Can High Tech Grow on Small Farms?

by Jane Black

Jane Black is an award-winning New York food writer who covers food politics, trends and sustainability issues. Her work appears in The Washington Post (where she was a staff writer), The New York Times, The Atlantic, Slate, New York magazine and other publications. She is currently at work on a book about one West Virginia community's struggle to change the way it eats.

Stone Barns Center invited Jane to be our guest columnist, taking on complex, timely issues in food and agriculture that are important to our mission. We welcome her perspective; the views and opinions expressed here are hers and not necessarily those of Stone Barns Center.

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Can High Tech Grow on Small Farms?

Quick! Picture a sustainable farm. At this time of year, there would be tomatoes, zucchini and runner beans in the fields, chickens running around on pasture; maybe even a stereotypical white picket fence. Whatever the particulars, that imaginary sustainable farm is probably pretty low tech. After all, sustainable farms are supposed to be the antidote to “industrial” agriculture.

That’s certainly what people expect to see when they come to the Stone Barns Center. It is an idyllic place. The grand fieldstone buildings overlook miles of green hills and woods. (At Stone Barns, even the poultry slaughterhouse, a shingled, lemon yellow building, is pretty.)

But the truth is that Stone Barns and many other small farms use all sorts of technology to promote sustainable practices: portable energizers power lightweight electric fences; the roof on the greenhouse is retractable; and sensors ensure that plants get only the water that is needed. Most visitors are surprised. A handful probably leave disappointed.

My question is why?

Americans love technology. And yet, when it comes to farming, we expect the new generation of farmers to go back in time, shunning the power of satellite GPS, Web-based apps, and robotics. On popular food news sites, there’s a lot more talk about tractor-free no-till farming than there is about how to harness big data to fight climate change or the enormous potential of anaerobic digestion. In the minds of many, technology is inextricably linked with industrial farming; they cannot imagine how it can be used for good. But for farmers--especially small farmers--technology is essential for environmental and financial sustainability.

“We're at the beginning of the greatest transformation of our food system since the Green Revolution: the information revolution,” says Danielle Gould, the founder of Food + Tech Connect, which helps food and agriculture startups create a better future for food. “There is a misconception that technology equals agribusiness. But technology also has the potential to level the playing field for small and mid-sized farms, by making it easier for them to manage operations, better utilize resources and sell their products.”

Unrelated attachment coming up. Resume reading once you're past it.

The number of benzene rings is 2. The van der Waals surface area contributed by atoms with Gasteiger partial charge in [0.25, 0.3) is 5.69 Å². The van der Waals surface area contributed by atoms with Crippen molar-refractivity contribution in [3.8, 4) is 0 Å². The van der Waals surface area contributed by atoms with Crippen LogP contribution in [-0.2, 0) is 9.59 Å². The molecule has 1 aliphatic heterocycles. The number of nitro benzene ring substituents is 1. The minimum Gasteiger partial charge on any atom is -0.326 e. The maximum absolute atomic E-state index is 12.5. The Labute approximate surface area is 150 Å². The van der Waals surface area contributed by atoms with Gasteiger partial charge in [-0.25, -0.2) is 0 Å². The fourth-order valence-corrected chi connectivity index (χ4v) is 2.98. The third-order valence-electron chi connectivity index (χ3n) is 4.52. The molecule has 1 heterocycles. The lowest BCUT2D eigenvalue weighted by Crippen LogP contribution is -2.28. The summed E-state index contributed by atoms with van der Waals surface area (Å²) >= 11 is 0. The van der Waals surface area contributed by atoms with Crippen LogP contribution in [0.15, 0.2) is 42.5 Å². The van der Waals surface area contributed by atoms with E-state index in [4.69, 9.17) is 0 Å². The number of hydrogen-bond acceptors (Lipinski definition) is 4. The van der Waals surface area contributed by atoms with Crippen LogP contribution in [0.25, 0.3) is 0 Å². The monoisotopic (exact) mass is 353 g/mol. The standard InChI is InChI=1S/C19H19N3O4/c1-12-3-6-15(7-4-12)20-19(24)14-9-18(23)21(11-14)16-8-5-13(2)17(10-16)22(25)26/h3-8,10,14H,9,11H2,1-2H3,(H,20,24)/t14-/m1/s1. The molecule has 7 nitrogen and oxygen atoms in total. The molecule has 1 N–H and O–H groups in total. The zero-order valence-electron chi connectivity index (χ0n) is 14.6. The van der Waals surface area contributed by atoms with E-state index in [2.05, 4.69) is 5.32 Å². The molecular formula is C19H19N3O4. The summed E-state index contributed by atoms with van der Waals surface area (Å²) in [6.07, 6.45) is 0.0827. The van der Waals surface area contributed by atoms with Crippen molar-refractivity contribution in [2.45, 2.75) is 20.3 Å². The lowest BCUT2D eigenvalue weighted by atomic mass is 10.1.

There are some technologies specifically geared for small farmers. Most are Web-based: AgSquared, for example, helps vegetable farmers plan and keep track of plantings, harvests, and yields. Farmeron offers similar services for small livestock farms. What there isn’t is much high-tech equipment for small farms: No small, lightweight tractors or inexpensive cooling systems that could make small farms more competitive. Companies that make wheelchairs and fancy zero-turn lawn mowers have the capabilities, says Stone Barns Four-season Farm Director Jack Algiere. The problem is that small-scale agriculture just isn’t a big enough market for companies to bother with. The result is that farmers are forced to retrofit old lawnmowers and 1950s refrigerators to approximate what they need.

Efforts to develop small-scale, affordable technology are growing. In partnership with design engineer Barry Griffin, Stone Barns has identified 34 appropriate-scale tools for small, sustainable farms. The first project is a small electric tractor—the TC-30—that will serve as the “motherboard” frame to which other tools can be attached. Up next: a solar-powered Horse Tractor and compressed-air grain harvester and processor. Farm Hack has a similar aim. Founded in 2010, the online and real-world community of farmers, designers, and engineers has worked to develop and build open-source tools that are affordable, adaptable, and easy to fix. Its successes include ideas as varied as a pedal-powered root washer and an electronic fence that can be controlled by text message.

But there is still much work to be done. Small farmers need the attention of university researchers, who for half a century have worked all but exclusively to find ways for big farms to increase yields. Today, those researchers are looking at sustainability—it’s called “precision agriculture” in the trade--but their focus remains laser-focused on industrial farms. Among the most interesting projects are drones, low-cost aerial cameras that give farmers a literal bird’s eye view of their farms, high-tech soil testing, and software that determines exactly how much fertilizer a crop needs. Just imagine what those kinds of big ideas could do for the little guy.

And there’s one more hurdle, too. Small farmers have to want to use technology. “The conventional wisdom among farmers is that we don’t necessarily need to improve technology. We need to make farming simpler,” Algiere told me. But technology is not inherently bad or good. It is simply a tool. And with small, sustainable farms facing so many challenges, we should embrace it.